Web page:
Good or bad ..it becomes a relative comparison.

    #196332

    I used to find it incredibly disturbing in the first two games how being a “good” faction meant you had to forcibly “migrate” (i.e. genocide, displace, steal all their things) any “evil” races you came across. Migrating always being an evil choice in Age of Wonders III is much more realistic about the consequences of such an action.

    You just didn’t have enough willpower to be good 😉
    While it was an incredible amount of work (meaning, it wasn’t really practical to actually pull off) you could actually pair races of opposite alignments together. Playing as orcs one time I migrated all of the good cities I conquered to wood elves (there were no dark elves on that map) because I wanted elven archers to go along with my orc swordsmen. I also built a bunch of unnecessary walls in my elven cities. Once I defeated the elven player the elves liked me so much that I could buy their cities as though I was playing a good race. The dwarves and halflings hated my guts though.

    The idea of coexisting with evil races goes back to the very first cult of storms mission in the original Age of Wonders. The Keepers had a small goblin settlement that they were trying to integrate into their community. You (as the cult stormlord) mock them for their weakness, and rally the goblins against them in the first mission.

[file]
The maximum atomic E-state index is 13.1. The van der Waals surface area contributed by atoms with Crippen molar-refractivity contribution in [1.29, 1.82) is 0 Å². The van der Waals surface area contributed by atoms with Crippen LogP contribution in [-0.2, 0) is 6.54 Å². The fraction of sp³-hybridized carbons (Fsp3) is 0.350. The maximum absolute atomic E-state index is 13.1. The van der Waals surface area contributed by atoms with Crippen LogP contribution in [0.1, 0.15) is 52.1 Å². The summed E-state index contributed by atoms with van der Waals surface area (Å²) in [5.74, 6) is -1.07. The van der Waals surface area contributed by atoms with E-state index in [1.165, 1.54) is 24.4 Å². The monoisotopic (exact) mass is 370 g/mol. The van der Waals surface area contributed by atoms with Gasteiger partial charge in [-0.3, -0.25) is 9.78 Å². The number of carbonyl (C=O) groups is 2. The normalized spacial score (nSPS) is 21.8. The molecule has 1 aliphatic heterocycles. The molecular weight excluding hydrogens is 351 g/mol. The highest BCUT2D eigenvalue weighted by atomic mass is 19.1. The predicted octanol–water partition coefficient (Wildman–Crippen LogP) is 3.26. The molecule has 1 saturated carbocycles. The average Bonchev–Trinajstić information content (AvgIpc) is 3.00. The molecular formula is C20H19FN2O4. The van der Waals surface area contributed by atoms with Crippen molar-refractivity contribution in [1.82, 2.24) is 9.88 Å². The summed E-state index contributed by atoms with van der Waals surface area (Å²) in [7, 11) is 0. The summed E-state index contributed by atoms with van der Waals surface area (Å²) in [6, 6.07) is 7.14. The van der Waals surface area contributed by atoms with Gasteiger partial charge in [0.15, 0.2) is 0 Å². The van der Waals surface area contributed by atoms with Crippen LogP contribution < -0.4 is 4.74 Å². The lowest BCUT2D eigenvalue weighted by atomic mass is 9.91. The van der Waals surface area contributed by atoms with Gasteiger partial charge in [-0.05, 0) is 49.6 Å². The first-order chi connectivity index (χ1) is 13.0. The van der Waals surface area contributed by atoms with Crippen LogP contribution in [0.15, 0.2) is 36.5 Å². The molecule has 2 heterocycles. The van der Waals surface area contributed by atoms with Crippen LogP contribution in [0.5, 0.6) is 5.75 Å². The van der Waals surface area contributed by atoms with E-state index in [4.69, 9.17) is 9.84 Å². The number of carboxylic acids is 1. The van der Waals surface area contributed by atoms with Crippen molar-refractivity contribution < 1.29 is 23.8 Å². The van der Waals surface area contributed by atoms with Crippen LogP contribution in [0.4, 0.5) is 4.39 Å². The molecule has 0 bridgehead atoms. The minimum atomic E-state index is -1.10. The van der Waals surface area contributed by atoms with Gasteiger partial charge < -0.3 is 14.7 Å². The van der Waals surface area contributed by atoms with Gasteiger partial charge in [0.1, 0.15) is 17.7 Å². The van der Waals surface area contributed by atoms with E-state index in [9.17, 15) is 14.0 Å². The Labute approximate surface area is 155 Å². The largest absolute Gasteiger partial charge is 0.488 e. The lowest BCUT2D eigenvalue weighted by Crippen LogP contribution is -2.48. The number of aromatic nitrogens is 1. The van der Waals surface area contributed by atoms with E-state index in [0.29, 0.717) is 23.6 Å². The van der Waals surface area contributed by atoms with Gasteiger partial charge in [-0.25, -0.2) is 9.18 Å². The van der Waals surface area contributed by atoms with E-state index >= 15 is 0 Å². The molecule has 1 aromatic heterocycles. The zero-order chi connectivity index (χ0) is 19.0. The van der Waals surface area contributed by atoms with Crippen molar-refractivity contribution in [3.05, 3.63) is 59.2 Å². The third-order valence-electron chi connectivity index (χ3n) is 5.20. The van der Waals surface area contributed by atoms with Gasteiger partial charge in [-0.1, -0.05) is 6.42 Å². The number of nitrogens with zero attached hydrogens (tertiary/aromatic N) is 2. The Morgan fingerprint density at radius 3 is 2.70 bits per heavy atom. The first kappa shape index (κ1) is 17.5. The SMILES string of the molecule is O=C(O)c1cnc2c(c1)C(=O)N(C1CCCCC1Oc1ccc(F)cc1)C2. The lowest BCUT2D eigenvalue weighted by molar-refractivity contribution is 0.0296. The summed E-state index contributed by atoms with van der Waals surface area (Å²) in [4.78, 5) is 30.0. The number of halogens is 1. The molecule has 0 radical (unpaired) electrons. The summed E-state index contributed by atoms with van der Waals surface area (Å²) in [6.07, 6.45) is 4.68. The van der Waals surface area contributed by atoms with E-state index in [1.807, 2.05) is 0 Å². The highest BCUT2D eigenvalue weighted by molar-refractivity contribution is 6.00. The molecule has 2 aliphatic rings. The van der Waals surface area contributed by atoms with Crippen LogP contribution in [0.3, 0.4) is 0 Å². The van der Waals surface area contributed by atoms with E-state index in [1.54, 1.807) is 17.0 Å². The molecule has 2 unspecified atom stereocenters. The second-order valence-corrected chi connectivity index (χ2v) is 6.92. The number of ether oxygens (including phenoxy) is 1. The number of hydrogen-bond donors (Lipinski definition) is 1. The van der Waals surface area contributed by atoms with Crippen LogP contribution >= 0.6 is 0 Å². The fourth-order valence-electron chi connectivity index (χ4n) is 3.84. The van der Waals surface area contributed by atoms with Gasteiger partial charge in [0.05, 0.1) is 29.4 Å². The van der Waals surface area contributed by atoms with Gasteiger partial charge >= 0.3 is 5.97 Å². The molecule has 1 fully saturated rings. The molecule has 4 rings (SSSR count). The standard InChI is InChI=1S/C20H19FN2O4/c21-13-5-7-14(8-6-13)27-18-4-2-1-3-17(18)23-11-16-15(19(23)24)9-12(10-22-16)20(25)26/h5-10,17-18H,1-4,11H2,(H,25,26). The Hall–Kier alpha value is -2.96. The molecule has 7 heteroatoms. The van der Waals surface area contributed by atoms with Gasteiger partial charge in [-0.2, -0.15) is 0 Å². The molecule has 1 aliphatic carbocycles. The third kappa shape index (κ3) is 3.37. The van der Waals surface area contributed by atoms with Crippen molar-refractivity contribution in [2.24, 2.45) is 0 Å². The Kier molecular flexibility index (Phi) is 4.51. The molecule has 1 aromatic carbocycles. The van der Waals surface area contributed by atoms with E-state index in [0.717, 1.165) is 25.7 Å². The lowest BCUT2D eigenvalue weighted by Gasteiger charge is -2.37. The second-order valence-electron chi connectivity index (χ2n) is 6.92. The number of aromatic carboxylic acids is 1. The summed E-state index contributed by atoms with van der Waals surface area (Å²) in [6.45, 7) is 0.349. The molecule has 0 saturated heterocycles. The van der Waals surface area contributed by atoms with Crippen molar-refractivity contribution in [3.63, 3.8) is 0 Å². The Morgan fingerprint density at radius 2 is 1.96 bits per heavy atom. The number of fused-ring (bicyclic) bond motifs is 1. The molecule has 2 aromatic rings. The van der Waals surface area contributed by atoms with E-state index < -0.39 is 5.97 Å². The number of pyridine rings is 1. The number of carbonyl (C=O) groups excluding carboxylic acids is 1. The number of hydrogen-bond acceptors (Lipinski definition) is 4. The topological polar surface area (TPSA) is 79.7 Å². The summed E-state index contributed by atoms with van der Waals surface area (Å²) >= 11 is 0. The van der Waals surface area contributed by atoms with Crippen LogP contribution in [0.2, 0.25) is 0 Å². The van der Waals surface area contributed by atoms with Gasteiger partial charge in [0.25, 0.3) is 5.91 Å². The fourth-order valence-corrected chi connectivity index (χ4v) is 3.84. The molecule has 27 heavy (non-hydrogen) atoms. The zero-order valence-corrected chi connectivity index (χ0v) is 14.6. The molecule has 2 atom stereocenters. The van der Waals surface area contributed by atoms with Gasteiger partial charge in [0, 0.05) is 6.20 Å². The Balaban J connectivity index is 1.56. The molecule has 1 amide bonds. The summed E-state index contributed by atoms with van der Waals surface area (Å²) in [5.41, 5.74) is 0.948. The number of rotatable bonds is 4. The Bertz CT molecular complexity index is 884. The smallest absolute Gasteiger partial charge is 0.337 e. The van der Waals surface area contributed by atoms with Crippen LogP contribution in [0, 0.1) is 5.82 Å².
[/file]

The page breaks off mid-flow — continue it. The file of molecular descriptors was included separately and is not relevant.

Considering the lore behind the highmen and their actions throughout the first two games, “good” has always seemed like more of a gameplay convenience than an actual moral judgement in this series.

    #196835

    I used to find it incredibly disturbing in the first two games how being a “good” faction meant you had to forcibly “migrate” (i.e. genocide, displace, steal all their things) any “evil” races you came across. Migrating always being an evil choice in Age of Wonders III is much more realistic about the consequences of such an action.

    AoW1: Play a neutral race and cast tranquility-
    AoW2: Play a neutral race and besides Archon and Undead everyone like you enough anyway, then be nice.
    😀

Viewing 16 posts - 1 through 16 (of 16 total)

You must be logged in to reply to this topic.